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Teton County Decides Against Dual-Language Magnet School

WPR/Aaron Schrank

The Teton County School Board voted Wednesday to keep its dual-language immersion program in multiple schools, instead of moving it to its own magnet school.

About 63 percent of staff members who responded to a district survey had said they wanted to move the program to its own school.

“The majority of the staff preferred the whole school magnet concept, but in the community, it was pretty well split,” says Teton County School District Superintendent Gillian Chapman. “I think the action that the board took represents the best of both worlds. It doesn’t mean that in the future, we won’t consider a whole school magnet program, it means not now.”

Chapman says the multiple school model will still allow the program to expand, and admit more students. Administrators say the program is currently able to accept about two-thirds of its applicants. Admission is determined by a lottery system.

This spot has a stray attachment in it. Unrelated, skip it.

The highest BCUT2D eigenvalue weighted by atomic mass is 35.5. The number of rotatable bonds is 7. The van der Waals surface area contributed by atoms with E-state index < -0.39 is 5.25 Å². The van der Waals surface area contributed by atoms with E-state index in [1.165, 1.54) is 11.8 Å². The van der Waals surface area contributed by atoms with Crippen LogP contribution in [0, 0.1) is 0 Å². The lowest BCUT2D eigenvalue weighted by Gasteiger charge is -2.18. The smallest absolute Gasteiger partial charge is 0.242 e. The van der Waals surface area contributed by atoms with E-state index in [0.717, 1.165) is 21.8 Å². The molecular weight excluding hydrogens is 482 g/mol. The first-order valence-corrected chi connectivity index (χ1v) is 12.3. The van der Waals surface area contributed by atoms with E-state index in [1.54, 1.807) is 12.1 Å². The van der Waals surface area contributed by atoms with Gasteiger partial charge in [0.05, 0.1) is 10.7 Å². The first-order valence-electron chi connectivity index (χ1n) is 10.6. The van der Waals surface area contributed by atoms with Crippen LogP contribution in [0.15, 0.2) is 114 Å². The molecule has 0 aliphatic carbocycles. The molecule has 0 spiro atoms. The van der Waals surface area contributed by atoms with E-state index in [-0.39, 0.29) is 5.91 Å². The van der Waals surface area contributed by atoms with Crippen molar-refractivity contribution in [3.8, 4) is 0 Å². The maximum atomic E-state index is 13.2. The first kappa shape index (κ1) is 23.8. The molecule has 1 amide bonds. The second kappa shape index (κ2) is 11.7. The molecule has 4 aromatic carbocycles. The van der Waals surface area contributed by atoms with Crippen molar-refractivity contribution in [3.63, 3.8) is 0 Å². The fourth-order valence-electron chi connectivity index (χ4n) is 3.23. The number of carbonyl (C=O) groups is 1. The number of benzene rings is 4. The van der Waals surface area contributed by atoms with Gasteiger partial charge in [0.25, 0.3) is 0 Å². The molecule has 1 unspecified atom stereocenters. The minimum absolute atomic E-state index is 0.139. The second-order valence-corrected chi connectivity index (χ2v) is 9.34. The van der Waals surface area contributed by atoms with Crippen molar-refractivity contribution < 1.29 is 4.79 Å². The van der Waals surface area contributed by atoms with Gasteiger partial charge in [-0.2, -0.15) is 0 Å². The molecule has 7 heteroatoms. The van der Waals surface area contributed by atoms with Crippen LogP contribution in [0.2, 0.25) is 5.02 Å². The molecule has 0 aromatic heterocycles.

“The board made the decision to basically expand the program through the neighborhood school concept,” says Chapman. “That was something that came through pretty loud and clear on our surveys—that our community values the neighborhood schools.”

Trustees also decided to build a second new elementary school, if enrollment projections pan out. That’s in addition to the new Hog Island school it’s already building. 

Trustees also voted to change the configuration of its schools. Jackson Elementary is currently kindergarten through second grade—and Colter Elementary is third through fifth. Both schools will now be kindergarten through fifth.

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